Detox? Cleansing? What’s Ayurveda’s Take?
I was in the grocery store yesterday and saw a product that said it would “detox the liver” in three days. I giggled. I'm not saying this was false advertising, but the word "detox" carries many different meanings, and I'm still unclear about what's behind the Box O’Detox claim. What I can tell you is that there are a lot of folks out there who take on these detox programs and end up feeling worse than before. And prior to putting that all-in-one cleansing kit in your grocery cart, it's a good idea to understand what you're trying to "detoxify" your body of in the first place. Seasonal allergies? A sluggish mind? Excess weight? Water buildup? Skin blemishes? Acne? Rashes? Stiff joints? Headaches? Cellulite? The list of what we want to get rid of goes on and on.
How can a box filled only with herbs or pills truly cleanse our organs, tissues, or fat cells when everything else we're doing remains the same?
Most ayurvedic detoxifications are formulated to cleanse a system (like our glands), organs (like the liver), tissues like our rasa (blood), which is considered a tissue in ayurveda, or to remove excess water from our bodies. And when we detoxify the wastes that our bodies have been holding onto, we feel better, function with more efficiency, and support our overall health and wellness. Ayurvedic doctor John Doulliard says that in cleansing we need to “learn how to reset digestive strength and the body’s natural detox pathways.” The issue here is that we tend to buy one-size-fits-all detox programs or detoxes that claim to help many health concerns, usually via ingesting a supplement or juice. But how can a box filled only with herbs or pills truly cleanse our organs, tissues, or fat cells when everything else we're doing remains the same? If we're still drinking soda, snacking on chips, sitting in front of the computer, and not paying attention to sleeping habits, how will Box O’Detox really be of use?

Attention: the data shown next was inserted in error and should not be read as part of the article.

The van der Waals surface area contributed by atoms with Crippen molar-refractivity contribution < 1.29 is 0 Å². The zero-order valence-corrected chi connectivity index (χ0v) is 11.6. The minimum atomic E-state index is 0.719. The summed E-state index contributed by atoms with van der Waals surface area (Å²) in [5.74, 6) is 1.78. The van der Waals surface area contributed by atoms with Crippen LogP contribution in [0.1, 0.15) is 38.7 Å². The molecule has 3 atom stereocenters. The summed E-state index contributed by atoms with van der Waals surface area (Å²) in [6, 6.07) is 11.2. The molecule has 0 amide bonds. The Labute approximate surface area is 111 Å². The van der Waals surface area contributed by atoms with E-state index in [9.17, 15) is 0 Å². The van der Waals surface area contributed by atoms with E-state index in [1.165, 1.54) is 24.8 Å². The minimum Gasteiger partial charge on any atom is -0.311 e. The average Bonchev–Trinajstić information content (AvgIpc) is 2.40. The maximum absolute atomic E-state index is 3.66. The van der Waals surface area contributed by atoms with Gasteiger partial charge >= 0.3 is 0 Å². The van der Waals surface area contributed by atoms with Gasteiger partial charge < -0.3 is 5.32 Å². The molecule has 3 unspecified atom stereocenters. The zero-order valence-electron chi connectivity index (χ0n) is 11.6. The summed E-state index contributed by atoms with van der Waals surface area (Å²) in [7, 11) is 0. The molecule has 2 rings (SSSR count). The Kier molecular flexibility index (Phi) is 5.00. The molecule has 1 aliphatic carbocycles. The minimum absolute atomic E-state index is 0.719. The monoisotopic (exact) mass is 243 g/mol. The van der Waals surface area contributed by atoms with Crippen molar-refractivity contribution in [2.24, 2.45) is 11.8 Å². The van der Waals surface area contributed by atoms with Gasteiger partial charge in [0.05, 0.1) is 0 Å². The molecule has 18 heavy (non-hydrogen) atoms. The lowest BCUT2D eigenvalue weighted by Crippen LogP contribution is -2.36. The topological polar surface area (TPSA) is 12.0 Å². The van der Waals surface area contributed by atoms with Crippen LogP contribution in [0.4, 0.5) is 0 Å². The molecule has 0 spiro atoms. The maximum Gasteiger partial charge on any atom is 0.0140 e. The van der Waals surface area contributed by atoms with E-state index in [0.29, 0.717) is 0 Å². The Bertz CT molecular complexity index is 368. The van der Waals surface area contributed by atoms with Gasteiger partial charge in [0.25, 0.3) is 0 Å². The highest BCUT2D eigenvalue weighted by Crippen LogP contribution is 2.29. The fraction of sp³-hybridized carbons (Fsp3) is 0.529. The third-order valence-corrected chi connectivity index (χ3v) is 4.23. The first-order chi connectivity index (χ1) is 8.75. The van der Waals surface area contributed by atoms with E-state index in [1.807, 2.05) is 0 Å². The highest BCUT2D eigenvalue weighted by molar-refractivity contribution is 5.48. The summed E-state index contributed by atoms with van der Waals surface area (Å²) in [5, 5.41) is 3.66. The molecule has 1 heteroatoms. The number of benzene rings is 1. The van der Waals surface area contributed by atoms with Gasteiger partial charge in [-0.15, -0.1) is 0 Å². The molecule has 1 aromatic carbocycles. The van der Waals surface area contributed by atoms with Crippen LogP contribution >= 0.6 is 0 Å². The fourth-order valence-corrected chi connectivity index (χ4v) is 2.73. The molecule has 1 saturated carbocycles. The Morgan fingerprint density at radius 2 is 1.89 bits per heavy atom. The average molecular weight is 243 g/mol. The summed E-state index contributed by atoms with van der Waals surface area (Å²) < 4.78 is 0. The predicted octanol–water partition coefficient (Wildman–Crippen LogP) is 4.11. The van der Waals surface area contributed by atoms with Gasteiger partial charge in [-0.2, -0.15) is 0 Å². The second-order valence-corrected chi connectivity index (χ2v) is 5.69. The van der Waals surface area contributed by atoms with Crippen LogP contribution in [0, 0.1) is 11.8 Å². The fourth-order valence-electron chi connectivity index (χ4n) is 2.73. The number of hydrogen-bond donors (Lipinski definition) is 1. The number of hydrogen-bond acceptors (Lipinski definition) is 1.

The answer is obvious. Why don’t we unpack the issues that got us feeling tired, heavy, dull, cranky, and bloated in the first place? Ayurveda suggests detoxifying two times a year. As practitioners, we follow nature and are proactive about keeping our systems clean. The idea is that if we establish a biannual, easy-to-manage, gentle cleansing and rejuvenating week, we'll be setting ourselves up for wellness all year long! With semiannual cleansing and detoxing, our system doesn't get overwhelmed by a buildup of wastes and burnt-out or sluggish physiological systems.
Along with cleansing, it's good to establish nourishing or rejuvenating practices in this week as well—daily routines that include deep relaxation and meditation, supportive foods, and even taking herbs that help us rebuild our depleted systems so that we don't get run down or experience a post-cleanse illness. Time and awareness are two major things that are not included in the detox box, but they play key roles in an ayurvedic cleansing program. When we consult with an Ayurvedic Yoga Specialist (AYS) or Ayuvedic Practitioner or when we instill ayurvedic principles into our own daily practices, we're identifying what we're cleansing and why—not just attacking everything all at once.
So when is the best time to start a detox and nourishment program? Ayurveda says there are two perfect times to do this every year: the springtime and the fall. During these times of seasonal transition we can really benefit from taking some time out to assess and care for our mental and physical conditions.